The plastic straw has a lifespan of centuries and is a deadly menace to marine life such as sea turtles. With governments across the globe now stepping up to ban the use of single-use plastics, metal straws have replaced plastic straws but many business owners have discovered that the implementation of this solution has ignored one key aspect of the problem: human habitual behaviour. Underwater360 looks into the behavioural issues behind the reaplacement of the plastic straw.
The plastic straw has a lifespan of centuries. Used once and thrown away, its continued existence in the depths of our oceans is a deadly menace to marine life such as sea turtles. With governments across the globe now stepping up to ban the use of single-use plastics, many restaurants and bars have replaced plastic straws with reusable metal ones.
The Origin of the Straw
5,000 Years Ago: Ancient Sumerians
One of the first brewers of beer, the ancient Sumerians were probably the first to use straws. Using long thin tubes made from precious metals, these metallic straws were used to reach the tasty brew that resided below fermentation byproducts.
1888: Marvin Stone
A manufacturer of paper cigarette holders, Marvin Stone filed the first patent for a drinking straw made out of strips of paper glued together. His company, Stone Industrial (now part of Precision Products Group), started mass producing straws by 1890.
1930s: Joseph Friedman
Inventor Joseph Friedman invented the bendable straw by inserting a screw into a straw, wrapping floss around the straw, then taking out the screw. The Flex-Straw Company started mass producing his design after Friedman patented his invention. Hospitals were among the first to widely employ the use of Flex-Straws as they allowed patients to drink while they were lying in bed.
The Post-WWII Plastic Boom
The invention of plastic and the mass production of plastic items being churned out by plastic factories during World War II meant that there was a massive excess of production capability at peacetime. Turning their attention to the consumer market, plastic household items started to be churned out by these plastic factories, including the plastic straw.
At first glance, this solution seems simple and straightforward enough – swopping out an unrecyclable material with a sustainable, recyclable one. In practice, however, many business owners have discovered that the implementation of this solution has ignored one key aspect of the problem: human habitual behaviour.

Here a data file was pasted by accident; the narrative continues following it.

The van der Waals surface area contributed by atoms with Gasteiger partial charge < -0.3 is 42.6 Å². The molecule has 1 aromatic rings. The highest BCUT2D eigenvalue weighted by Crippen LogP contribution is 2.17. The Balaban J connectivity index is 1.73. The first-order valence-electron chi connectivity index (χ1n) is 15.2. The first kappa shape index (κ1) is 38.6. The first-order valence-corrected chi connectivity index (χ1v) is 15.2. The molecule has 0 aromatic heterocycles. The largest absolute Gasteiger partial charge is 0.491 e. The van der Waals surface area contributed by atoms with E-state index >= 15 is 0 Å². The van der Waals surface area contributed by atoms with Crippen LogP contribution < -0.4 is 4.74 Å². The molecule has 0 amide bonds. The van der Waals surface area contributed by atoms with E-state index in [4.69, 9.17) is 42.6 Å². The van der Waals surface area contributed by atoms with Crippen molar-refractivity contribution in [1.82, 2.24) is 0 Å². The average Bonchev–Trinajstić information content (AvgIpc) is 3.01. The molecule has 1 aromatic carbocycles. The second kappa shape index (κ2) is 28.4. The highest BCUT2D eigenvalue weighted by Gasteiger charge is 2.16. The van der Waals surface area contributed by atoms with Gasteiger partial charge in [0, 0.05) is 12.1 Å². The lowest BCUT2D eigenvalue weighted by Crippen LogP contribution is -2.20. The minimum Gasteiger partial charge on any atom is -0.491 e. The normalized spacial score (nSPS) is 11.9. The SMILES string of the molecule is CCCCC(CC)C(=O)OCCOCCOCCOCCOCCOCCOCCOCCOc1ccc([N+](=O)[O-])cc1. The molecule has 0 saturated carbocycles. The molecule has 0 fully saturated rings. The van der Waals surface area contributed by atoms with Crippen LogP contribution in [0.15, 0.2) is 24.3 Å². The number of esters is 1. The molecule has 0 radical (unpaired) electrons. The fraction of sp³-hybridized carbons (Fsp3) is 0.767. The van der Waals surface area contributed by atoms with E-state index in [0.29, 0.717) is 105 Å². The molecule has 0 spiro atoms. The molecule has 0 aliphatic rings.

More Than a Cost Issue
A lot of business owners have discovered that many customers have the habit of taking their metal straws home with them. With the high unit cost of the metal straws, some establishments have resorted to charging customers for the straws once the customer’s glass comes back to the kitchen with no metal straw in it.
On the surface, this problem appears to be a cost issue that can be easily resolved by including the price of the straw into the drink. However, just charging for the metal straw does not resolve the issue that most consumers do not reuse the metal straw that they have taken from their favourite restaurant. Most of the time, these metal straws end up in a showcase or a forgotten drawer, never to be reused again. Most people simply do not have the habit of carrying around a personal metal straw everywhere they go in case they get thirsty. The carbon footprint of producing a metal straw is enormous. Between the mining of the metal to the smelting and shaping of the metal, the environmental cost of producing increasing amounts of metal straws is just too high to justify its usage as a band-aid to our habit of using disposable straws.
The Influence of Habitual Behaviour
Another habitual behaviour that is not often discussed when it comes to straws is the tendency of some people to chew on their straws. While advocating for the use of metal and even bamboo straws, I have come across several friends who fear for their teeth and insist on using plastic straws as they are compulsive straw chewers. For these quirky human habits, the metal straw solution is a non-starter.
Looking at these human habits, it is apparent that the plastic straw needs to be replaced with a low-cost product that can be single-use, pliable and yet not harmful to the environment. Fortunately, there is such a solution that fits all three conditions – the edible, biodegrable LOLISTRAW straw made by LOLIWARE. Made of a zero-calorie seaweed-based material, the LOLISTRAW does not disintegrate in your drink but can last up to 24 hours in your beverage and has a shelf life of up to two years. In fact, straw chewers might be tickled to find out that LOLIWARE have come up with flavour profiles such as “citrus” and “vanilla dust” – making straw chewing a decidedly tasty experience.
Of course, non-straw chewers can also choose to simply throw the straws away and the LOLISTRAW will turn into soil in a couple of months. The biggest problem now is availability. I don’t have hard figures readily available to see where LOLISTRAW is being used but the penetration rate of the product is easy to see as I’ve not met heard of anyone eating their straws let alone see one. With Asia being one of the hot spots of plastic pollution, more bio-manufacturing firms need to jump onboard the edible straw trend in order for plastic straws to be stamped out effectively for good.